Modernized without being “white-boxed” or stripped of its period details and charm, the Grand Tudor on a elevated corner Piedmont lot at 35 Muir Avenue hit the market priced at $5,985,000 in June of 2022. Withdrawn from the market after a couple of months on the MLS, the five-bedroom, 5,900-square-foot home returned to the market listed for $5,150,000 in April of 2023.

Despite being tagged a “Hot Home” by the Redfin algorithm, meaning it was “Expected to sell soon – Tour it…before it’s gone!,” the list price for 35 Muir Avenue was reduced to $4,765,000 that May and the “Hot Home” was then withdrawn from the MLS for a second time last June.

Listed anew for $4,595,000 this past March, the list price for 35 Muir Avenue has just been dropped to $4,295,000, a sale at which would be consider to be “at asking!” with only 73 days on the market according to all industry stats, aggregate reports and algorithms which rely on such data.

If you think you know the market for hot Piedmont and/or East Bay homes and neighborhoods, now’s the time to tell.

10 thoughts on “Hot Piedmont Home Reduced, Re-Listed, Reduced Again”
  1. We saw a number of these types of listings in Marin late in the Covid low-interest rate cycle. Sellers and realtors wanted to top-tick the market, missed the window, and have subsequently grudgingly lowered prices. Some realtors still haven’t adjusted expectations but the market, eventually, brings buyers and sellers back into equilibrium.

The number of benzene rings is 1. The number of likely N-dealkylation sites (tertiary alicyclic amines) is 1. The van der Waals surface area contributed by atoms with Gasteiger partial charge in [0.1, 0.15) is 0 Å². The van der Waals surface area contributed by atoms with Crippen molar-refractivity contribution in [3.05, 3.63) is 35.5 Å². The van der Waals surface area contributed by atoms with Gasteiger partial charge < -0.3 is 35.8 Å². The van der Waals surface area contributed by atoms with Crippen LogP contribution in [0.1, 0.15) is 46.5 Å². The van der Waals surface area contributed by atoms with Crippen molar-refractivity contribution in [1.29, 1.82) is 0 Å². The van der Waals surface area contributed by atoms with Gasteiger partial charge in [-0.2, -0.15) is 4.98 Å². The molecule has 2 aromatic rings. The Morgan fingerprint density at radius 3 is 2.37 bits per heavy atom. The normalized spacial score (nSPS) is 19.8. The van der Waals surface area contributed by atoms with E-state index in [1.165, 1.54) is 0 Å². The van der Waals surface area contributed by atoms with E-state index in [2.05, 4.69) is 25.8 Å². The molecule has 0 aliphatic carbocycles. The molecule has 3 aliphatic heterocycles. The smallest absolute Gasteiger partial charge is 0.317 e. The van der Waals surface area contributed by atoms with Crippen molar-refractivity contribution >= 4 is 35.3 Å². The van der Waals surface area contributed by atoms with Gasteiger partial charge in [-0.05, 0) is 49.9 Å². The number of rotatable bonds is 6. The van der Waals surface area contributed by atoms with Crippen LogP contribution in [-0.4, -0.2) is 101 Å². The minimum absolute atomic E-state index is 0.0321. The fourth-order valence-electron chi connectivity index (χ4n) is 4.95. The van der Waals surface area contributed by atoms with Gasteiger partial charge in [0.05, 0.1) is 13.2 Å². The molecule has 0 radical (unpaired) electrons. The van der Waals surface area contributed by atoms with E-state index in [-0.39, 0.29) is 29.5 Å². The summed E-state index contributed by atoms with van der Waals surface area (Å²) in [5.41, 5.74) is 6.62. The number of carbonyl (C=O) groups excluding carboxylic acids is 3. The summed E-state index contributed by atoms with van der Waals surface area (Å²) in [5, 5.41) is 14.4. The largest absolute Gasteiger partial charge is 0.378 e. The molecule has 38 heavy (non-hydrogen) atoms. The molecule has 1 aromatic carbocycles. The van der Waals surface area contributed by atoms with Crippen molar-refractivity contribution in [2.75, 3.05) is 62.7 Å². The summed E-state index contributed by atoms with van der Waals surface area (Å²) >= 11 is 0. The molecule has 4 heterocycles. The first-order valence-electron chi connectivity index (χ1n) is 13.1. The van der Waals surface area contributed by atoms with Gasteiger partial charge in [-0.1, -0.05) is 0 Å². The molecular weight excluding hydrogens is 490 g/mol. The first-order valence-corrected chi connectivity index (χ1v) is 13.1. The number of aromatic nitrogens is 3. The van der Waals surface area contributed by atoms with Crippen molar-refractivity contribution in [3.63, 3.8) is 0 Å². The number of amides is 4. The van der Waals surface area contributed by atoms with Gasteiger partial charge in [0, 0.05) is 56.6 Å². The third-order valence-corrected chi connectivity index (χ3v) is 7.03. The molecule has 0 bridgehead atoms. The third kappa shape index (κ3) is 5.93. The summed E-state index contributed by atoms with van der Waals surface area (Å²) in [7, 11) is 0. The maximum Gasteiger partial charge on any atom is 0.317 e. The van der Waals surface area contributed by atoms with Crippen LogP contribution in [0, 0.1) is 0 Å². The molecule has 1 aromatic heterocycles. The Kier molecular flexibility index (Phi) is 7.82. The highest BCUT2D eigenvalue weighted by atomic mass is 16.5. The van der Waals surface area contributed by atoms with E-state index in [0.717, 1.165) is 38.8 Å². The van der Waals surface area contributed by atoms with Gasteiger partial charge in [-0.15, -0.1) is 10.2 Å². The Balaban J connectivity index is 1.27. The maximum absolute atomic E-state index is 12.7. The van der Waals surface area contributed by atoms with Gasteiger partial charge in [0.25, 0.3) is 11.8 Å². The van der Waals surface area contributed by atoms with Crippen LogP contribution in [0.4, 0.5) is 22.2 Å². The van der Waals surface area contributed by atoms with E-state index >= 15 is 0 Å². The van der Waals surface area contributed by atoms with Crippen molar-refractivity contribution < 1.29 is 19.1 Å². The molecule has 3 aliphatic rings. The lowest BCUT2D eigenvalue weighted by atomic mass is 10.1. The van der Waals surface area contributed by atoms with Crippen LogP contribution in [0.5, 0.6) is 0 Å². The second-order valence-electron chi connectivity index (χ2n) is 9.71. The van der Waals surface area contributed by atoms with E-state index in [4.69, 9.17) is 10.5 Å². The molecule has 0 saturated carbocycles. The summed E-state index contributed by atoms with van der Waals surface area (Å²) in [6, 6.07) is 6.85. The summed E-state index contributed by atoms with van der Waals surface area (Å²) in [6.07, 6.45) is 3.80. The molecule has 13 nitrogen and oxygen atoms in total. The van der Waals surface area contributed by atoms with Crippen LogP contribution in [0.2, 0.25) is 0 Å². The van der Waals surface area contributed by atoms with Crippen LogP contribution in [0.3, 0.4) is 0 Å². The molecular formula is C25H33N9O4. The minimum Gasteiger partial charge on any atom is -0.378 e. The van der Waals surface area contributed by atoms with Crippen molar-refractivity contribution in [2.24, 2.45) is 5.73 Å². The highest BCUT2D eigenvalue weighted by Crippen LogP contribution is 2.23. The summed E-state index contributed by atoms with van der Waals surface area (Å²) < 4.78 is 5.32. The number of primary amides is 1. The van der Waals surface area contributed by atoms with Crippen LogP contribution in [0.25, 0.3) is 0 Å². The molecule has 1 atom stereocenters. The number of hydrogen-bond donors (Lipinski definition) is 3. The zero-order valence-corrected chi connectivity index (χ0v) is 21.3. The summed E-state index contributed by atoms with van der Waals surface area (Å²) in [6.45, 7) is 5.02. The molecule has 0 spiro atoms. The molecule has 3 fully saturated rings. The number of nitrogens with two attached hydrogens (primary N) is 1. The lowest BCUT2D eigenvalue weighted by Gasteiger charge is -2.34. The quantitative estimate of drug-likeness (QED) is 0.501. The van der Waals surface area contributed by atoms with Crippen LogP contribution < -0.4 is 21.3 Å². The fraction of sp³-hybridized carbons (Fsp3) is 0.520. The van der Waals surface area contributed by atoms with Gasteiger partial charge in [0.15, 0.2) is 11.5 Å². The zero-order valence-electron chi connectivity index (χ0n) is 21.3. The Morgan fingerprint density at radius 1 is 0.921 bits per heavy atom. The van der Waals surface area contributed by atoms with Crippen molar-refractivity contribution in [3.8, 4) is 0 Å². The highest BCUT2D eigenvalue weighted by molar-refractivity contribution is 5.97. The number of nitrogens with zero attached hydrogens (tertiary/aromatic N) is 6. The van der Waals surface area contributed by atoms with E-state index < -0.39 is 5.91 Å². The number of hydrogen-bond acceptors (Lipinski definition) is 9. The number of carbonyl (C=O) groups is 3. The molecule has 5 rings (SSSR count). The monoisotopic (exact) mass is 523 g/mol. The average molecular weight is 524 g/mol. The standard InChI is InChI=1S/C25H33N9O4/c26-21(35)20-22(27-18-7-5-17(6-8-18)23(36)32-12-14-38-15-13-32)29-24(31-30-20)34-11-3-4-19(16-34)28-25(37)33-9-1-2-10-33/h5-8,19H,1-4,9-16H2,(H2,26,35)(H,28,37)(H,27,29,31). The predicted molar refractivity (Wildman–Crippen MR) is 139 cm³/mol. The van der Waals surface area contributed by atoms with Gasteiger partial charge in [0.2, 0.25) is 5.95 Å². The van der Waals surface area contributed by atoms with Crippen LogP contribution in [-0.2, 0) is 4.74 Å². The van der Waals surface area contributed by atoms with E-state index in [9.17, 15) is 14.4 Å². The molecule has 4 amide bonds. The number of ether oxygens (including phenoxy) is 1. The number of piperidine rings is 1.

It was a nice house before, it’s still a nice house, though more traditional than what many buyers seek. You don’t have flow between the kitchen and really anywhere. One could consider opening up the breakfast nook to the dining room, but there isn’t the casual kitchen + family room that a lot of people want. Laundry is on the ground floor, far from bedrooms, near the pantry, (which is called an office on the floorplan). And no, I don’t believe that people buying a 4.5mm house in Piedmont have domestic help who are going to stay in the kitchen and serve the owners a la Downton Abbey.

    Tax records say date of design/construction was 1932. With a mindset from 1892, I am afraid. Hopefully it will find a happy traditionalist buyer. $4.0mm

  2. The entertaining level of this home is not proportioned in a way for modern families. It’s oversized in some places (16×21 dining room is too big) yet has a cramped and tucked away kitchen. The living room is similarly oversized (no complaints on this one) but subsequent living spaces (wow!) are one by one attached to each other with no hallway. Upstairs is solid, attic is great, there’s a lot to work with here but the main level feels unsatisfying somehow. I’ve seen other East Bay grand homes struggle like this, the proportions are out of whack. A moment frame needs to be installed and the kitchen + dining room merged into a bigger room.

    1. I don’t think the ground floor layout is that bad. The oversized dining room would probably be reserved for entertaining while family meals would happen in the “breakfast room”. My main issue with the layout is having the laundry not be on the same level as the bedrooms. That could be fixed for a small fraction of the listing price.